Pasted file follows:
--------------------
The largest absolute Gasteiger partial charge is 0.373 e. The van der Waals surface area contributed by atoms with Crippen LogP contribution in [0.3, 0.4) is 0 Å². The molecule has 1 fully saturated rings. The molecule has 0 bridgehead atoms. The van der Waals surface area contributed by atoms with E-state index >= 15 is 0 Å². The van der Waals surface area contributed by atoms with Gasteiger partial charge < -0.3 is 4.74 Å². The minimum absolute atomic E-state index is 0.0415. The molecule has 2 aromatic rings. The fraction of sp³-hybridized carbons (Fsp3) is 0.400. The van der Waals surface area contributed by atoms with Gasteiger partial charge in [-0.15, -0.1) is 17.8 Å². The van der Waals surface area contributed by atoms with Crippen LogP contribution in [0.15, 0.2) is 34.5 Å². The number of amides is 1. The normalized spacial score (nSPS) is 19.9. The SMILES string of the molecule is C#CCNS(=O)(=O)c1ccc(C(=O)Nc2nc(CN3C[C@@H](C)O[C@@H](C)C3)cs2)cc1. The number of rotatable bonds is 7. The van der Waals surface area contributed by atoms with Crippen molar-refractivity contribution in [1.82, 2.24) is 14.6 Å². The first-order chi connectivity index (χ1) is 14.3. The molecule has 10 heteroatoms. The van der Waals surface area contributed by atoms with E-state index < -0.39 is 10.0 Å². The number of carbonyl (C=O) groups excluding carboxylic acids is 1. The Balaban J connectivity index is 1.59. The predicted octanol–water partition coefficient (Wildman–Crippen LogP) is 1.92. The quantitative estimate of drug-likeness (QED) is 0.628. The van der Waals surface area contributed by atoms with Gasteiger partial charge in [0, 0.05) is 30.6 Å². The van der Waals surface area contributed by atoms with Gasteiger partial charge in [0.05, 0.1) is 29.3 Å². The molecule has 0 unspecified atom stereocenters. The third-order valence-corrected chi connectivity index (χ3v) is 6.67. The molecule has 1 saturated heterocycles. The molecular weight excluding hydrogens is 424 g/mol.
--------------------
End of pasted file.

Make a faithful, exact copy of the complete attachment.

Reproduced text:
The largest absolute Gasteiger partial charge is 0.373 e. The van der Waals surface area contributed by atoms with Crippen LogP contribution in [0.3, 0.4) is 0 Å². The molecule has 1 fully saturated rings. The molecule has 0 bridgehead atoms. The van der Waals surface area contributed by atoms with E-state index >= 15 is 0 Å². The van der Waals surface area contributed by atoms with Gasteiger partial charge < -0.3 is 4.74 Å². The minimum absolute atomic E-state index is 0.0415. The molecule has 2 aromatic rings. The fraction of sp³-hybridized carbons (Fsp3) is 0.400. The van der Waals surface area contributed by atoms with Gasteiger partial charge in [-0.15, -0.1) is 17.8 Å². The van der Waals surface area contributed by atoms with Crippen LogP contribution in [0.15, 0.2) is 34.5 Å². The number of amides is 1. The normalized spacial score (nSPS) is 19.9. The SMILES string of the molecule is C#CCNS(=O)(=O)c1ccc(C(=O)Nc2nc(CN3C[C@@H](C)O[C@@H](C)C3)cs2)cc1. The number of rotatable bonds is 7. The van der Waals surface area contributed by atoms with Crippen molar-refractivity contribution in [1.82, 2.24) is 14.6 Å². The first-order chi connectivity index (χ1) is 14.3. The molecule has 10 heteroatoms. The van der Waals surface area contributed by atoms with E-state index < -0.39 is 10.0 Å². The number of carbonyl (C=O) groups excluding carboxylic acids is 1. The Balaban J connectivity index is 1.59. The predicted octanol–water partition coefficient (Wildman–Crippen LogP) is 1.92. The quantitative estimate of drug-likeness (QED) is 0.628. The van der Waals surface area contributed by atoms with Gasteiger partial charge in [0, 0.05) is 30.6 Å². The van der Waals surface area contributed by atoms with Gasteiger partial charge in [0.05, 0.1) is 29.3 Å². The molecule has 0 unspecified atom stereocenters. The third-order valence-corrected chi connectivity index (χ3v) is 6.67. The molecule has 1 saturated heterocycles. The molecular weight excluding hydrogens is 424 g/mol.